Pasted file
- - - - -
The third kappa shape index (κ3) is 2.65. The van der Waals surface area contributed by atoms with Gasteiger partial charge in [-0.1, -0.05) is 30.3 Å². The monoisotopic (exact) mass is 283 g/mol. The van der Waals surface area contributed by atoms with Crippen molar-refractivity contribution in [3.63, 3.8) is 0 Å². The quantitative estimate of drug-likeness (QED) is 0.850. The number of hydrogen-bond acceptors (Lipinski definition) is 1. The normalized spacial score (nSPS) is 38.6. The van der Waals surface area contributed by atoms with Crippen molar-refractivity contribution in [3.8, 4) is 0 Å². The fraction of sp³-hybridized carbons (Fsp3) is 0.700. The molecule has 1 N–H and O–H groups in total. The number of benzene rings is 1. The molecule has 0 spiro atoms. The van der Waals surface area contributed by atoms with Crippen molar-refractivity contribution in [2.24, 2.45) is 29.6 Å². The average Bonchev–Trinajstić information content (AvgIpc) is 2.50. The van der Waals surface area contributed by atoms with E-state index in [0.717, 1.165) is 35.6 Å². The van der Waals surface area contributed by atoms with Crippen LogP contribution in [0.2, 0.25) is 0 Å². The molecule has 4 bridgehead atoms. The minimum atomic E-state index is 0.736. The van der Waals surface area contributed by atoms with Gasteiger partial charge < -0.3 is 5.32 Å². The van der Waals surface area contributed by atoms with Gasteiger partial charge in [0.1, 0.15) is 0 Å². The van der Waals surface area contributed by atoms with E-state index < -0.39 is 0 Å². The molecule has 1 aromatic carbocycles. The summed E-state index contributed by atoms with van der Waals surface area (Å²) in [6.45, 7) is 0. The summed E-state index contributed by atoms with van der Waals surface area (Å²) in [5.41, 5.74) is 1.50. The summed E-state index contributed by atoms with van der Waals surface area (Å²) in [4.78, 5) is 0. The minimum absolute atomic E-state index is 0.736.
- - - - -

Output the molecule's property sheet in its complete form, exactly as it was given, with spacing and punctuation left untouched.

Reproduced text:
The third kappa shape index (κ3) is 2.65. The van der Waals surface area contributed by atoms with Gasteiger partial charge in [-0.1, -0.05) is 30.3 Å². The monoisotopic (exact) mass is 283 g/mol. The van der Waals surface area contributed by atoms with Crippen molar-refractivity contribution in [3.63, 3.8) is 0 Å². The quantitative estimate of drug-likeness (QED) is 0.850. The number of hydrogen-bond acceptors (Lipinski definition) is 1. The normalized spacial score (nSPS) is 38.6. The van der Waals surface area contributed by atoms with Crippen molar-refractivity contribution in [3.8, 4) is 0 Å². The fraction of sp³-hybridized carbons (Fsp3) is 0.700. The molecule has 1 N–H and O–H groups in total. The number of benzene rings is 1. The molecule has 0 spiro atoms. The van der Waals surface area contributed by atoms with Crippen molar-refractivity contribution in [2.24, 2.45) is 29.6 Å². The average Bonchev–Trinajstić information content (AvgIpc) is 2.50. The van der Waals surface area contributed by atoms with E-state index in [0.717, 1.165) is 35.6 Å². The van der Waals surface area contributed by atoms with Crippen LogP contribution in [0.2, 0.25) is 0 Å². The molecule has 4 bridgehead atoms. The minimum atomic E-state index is 0.736. The van der Waals surface area contributed by atoms with Gasteiger partial charge < -0.3 is 5.32 Å². The van der Waals surface area contributed by atoms with Gasteiger partial charge in [0.1, 0.15) is 0 Å². The van der Waals surface area contributed by atoms with E-state index < -0.39 is 0 Å². The molecule has 1 aromatic carbocycles. The summed E-state index contributed by atoms with van der Waals surface area (Å²) in [6.45, 7) is 0. The summed E-state index contributed by atoms with van der Waals surface area (Å²) in [5.41, 5.74) is 1.50. The summed E-state index contributed by atoms with van der Waals surface area (Å²) in [4.78, 5) is 0. The minimum absolute atomic E-state index is 0.736.